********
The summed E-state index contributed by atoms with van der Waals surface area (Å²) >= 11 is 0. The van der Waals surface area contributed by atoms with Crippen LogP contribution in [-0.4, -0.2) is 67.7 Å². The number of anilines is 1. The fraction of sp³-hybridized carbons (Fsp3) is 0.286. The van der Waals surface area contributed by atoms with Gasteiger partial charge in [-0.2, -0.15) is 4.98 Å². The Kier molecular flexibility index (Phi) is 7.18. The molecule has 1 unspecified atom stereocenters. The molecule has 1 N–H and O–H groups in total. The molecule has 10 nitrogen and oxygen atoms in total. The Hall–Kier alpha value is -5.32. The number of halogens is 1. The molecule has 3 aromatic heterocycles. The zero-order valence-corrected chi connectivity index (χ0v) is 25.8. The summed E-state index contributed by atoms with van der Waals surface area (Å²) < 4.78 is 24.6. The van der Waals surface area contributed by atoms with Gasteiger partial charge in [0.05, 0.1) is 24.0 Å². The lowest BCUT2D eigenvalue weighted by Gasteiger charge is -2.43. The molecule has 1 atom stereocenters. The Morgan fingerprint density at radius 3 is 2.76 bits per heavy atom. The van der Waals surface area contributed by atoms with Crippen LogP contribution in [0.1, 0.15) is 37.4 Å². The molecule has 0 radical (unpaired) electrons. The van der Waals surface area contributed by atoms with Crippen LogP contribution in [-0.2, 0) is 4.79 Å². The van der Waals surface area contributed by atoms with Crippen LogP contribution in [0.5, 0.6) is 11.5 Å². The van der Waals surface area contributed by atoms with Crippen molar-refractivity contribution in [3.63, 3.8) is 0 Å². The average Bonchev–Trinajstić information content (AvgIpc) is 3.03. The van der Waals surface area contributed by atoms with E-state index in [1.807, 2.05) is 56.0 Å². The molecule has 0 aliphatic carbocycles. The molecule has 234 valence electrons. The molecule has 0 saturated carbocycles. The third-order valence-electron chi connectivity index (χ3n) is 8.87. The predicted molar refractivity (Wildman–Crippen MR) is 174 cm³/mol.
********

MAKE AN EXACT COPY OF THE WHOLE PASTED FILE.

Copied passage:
The summed E-state index contributed by atoms with van der Waals surface area (Å²) >= 11 is 0. The van der Waals surface area contributed by atoms with Crippen LogP contribution in [-0.4, -0.2) is 67.7 Å². The number of anilines is 1. The fraction of sp³-hybridized carbons (Fsp3) is 0.286. The van der Waals surface area contributed by atoms with Gasteiger partial charge in [-0.2, -0.15) is 4.98 Å². The Kier molecular flexibility index (Phi) is 7.18. The molecule has 1 unspecified atom stereocenters. The molecule has 1 N–H and O–H groups in total. The molecule has 10 nitrogen and oxygen atoms in total. The Hall–Kier alpha value is -5.32. The number of halogens is 1. The molecule has 3 aromatic heterocycles. The zero-order valence-corrected chi connectivity index (χ0v) is 25.8. The summed E-state index contributed by atoms with van der Waals surface area (Å²) < 4.78 is 24.6. The van der Waals surface area contributed by atoms with Gasteiger partial charge in [0.05, 0.1) is 24.0 Å². The lowest BCUT2D eigenvalue weighted by Gasteiger charge is -2.43. The molecule has 1 atom stereocenters. The Morgan fingerprint density at radius 3 is 2.76 bits per heavy atom. The van der Waals surface area contributed by atoms with Crippen LogP contribution in [0.1, 0.15) is 37.4 Å². The molecule has 0 radical (unpaired) electrons. The van der Waals surface area contributed by atoms with Crippen LogP contribution in [-0.2, 0) is 4.79 Å². The van der Waals surface area contributed by atoms with Crippen LogP contribution in [0.5, 0.6) is 11.5 Å². The van der Waals surface area contributed by atoms with Crippen molar-refractivity contribution in [3.63, 3.8) is 0 Å². The average Bonchev–Trinajstić information content (AvgIpc) is 3.03. The van der Waals surface area contributed by atoms with E-state index in [1.807, 2.05) is 56.0 Å². The molecule has 0 aliphatic carbocycles. The molecule has 234 valence electrons. The molecule has 0 saturated carbocycles. The third-order valence-electron chi connectivity index (χ3n) is 8.87. The predicted molar refractivity (Wildman–Crippen MR) is 174 cm³/mol.